According to a 2016 report from the American Lung Association, the Pittsburgh region failed its criteria for healthy levels of ozone and particle pollution. The region improved on its air quality report from last year, but still has a way to go.
"While air quality in Pittsburgh has improved over the last several decades," says Rachel Filippini, of Group Against Smog and Pollution, or GASP. "We continue to have some of the worst air pollution in the country, especially in terms of fine-particulate matter. One source of these emissions is Port Authority buses."
It is for this reason that a group of environmental and transit advocates spoke at June's Port Authority of Allegheny County board meeting and are calling for the authority to “green their fleet” by 2030, specifically an all-electric fleet.
There are currently 426 diesel vehicles built after 2007, which some would consider “clean diesel,” and 310 diesel vehicles built before 2006, which are not considered clean. PAT board passed a resolution at the meeting that would replace 70 of the older vehicles with newer “clean diesel” options, making the fleet around 70 percent “clean diesel.”
While advocates applaud this effort, they are asking PAT to go even further. Filippini says she would like to see all pre-2006 buses eventually taken out of service and is asking the authority to transition to a fleet of electric buses that are fueled by renewable energy sources. “We must work to green the fleet.”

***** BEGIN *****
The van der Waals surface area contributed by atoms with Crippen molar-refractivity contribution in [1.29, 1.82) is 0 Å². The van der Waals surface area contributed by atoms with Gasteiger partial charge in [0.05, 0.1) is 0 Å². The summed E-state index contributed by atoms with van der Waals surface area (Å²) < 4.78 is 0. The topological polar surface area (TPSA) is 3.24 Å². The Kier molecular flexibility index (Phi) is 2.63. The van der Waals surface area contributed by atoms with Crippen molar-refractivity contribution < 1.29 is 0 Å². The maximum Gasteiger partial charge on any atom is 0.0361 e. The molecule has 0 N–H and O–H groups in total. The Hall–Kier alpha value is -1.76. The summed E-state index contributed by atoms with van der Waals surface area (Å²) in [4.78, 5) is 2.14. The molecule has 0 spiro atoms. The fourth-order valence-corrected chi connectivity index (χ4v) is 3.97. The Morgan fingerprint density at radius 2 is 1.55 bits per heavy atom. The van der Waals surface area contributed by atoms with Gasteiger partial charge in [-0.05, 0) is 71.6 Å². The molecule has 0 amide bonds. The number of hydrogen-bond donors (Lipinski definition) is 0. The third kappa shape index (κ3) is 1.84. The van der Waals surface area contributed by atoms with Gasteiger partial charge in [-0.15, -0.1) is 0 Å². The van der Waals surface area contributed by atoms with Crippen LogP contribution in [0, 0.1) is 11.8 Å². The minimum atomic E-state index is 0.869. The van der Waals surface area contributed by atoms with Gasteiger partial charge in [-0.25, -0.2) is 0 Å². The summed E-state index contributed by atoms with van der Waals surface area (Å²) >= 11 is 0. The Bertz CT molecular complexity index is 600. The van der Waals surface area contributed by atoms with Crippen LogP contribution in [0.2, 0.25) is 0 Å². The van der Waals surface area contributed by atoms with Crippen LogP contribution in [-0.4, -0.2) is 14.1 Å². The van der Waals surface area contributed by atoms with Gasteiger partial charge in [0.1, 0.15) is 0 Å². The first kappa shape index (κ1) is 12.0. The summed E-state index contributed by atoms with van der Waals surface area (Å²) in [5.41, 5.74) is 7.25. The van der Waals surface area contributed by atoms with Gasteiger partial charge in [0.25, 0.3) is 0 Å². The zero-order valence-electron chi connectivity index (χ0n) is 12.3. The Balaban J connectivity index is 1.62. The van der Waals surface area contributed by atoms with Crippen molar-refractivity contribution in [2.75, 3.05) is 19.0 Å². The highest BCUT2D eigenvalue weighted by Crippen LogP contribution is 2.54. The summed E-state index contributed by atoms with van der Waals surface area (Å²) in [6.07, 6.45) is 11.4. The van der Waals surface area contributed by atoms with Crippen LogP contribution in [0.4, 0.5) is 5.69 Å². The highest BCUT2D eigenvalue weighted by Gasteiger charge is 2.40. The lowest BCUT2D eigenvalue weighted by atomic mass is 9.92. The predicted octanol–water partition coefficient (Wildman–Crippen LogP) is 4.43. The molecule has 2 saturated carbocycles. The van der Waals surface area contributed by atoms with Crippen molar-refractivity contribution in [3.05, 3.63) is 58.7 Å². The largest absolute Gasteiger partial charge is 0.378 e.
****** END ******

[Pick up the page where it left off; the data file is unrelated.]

Kimmy Dihn, of transit-advocate group Pittsburghers for Public Transportation, says moving toward more environmentally friendly vehicles could help address public-health issues, too. “We are voicing the concern of how buses affect the public health of pedestrians, cyclists and public-transportation riders.”
She too is asking PAT to transition to an all-electric fleet. Warwick Powell, of environmental group 350 Pittsburgh, says greening the bus fleet could make Pittsburgh a climate-change leader. He also says this is a great time to do so, given all the local support, including the arrival of solar-energy giant, SolarCity, to the Pittsburgh market.
“Renewable energy has never had stronger support from the government and the public,” says Powell.
PAT spokesperson Jim Ritchie says including electric vehicles is “something we are interested in.” He says the authority is currently working on specifications that will consider including electric buses in the next contract of bus replacements, which could be presented this fall. Ritchie adds that PAT has already tested electric vehicles from companies like California-based Proterra and Canadian-based New Flyer, and plans to test electric buses from one more company. He also notes that the PAT fleet does include 32 hybrid vehicles.